Considering an anticipated postdeath spike, as well as looking back over 30 years of time (instead of just 10) for endorsement deals, led the Estate’s experts at trial to suggest a revised value of $3 million for Jackson’s name and likeness rights.
The IRS’s expert at trial, Weston Anson, valued Jackson’s name and likeness rights at substantially more than this, at $161.3 million. (Notably, however, this was substantially less than the IRS’s initial assessment of more than $400 million.)
The court was unimpressed (if not downright angry) with the IRS expert. This was in large part because the expert Anson repeatedly lied in his testimony. The court also discounted his valuation because he failed to limit the name and likeness rights to those under § 3344.1, a statute that expressly excludes uses in plays, books, magazines, newspapers, audiovisual works, art, or advertisements for those works. The court also discounted Anson’s estimate “as fantasy” because it seemed to be based almost entirely on postdeath information and events. The court additionally criticized Anson for considering trademarks, false endorsement, and false advertising claims in his valuation. This basis to reject Anson’s assessment is the least convincing, as the court allowed Roesler, the Estate’s expert, to incorporate such rights into his valuation.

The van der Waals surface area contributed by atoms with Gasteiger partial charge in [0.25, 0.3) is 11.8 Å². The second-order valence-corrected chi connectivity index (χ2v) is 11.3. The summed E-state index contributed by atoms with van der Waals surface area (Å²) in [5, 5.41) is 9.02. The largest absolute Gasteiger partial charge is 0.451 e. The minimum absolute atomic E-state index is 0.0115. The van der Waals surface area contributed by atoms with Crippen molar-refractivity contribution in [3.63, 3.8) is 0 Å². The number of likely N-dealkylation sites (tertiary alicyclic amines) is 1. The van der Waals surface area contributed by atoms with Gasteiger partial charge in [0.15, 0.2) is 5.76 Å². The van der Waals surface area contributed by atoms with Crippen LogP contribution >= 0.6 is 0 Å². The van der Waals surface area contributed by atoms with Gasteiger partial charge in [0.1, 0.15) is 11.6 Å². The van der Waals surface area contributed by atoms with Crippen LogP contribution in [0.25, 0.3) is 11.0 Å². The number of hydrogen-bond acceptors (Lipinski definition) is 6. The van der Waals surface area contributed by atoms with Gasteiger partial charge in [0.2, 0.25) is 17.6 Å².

Ultimately, the court largely adopted the Estate’s valuation at trial with some adjustment up to approximately $4.1 million ($1 million more than the Estate’s assessment at trial).
The Inflationary Impulse and the Valuation Expert Dilemma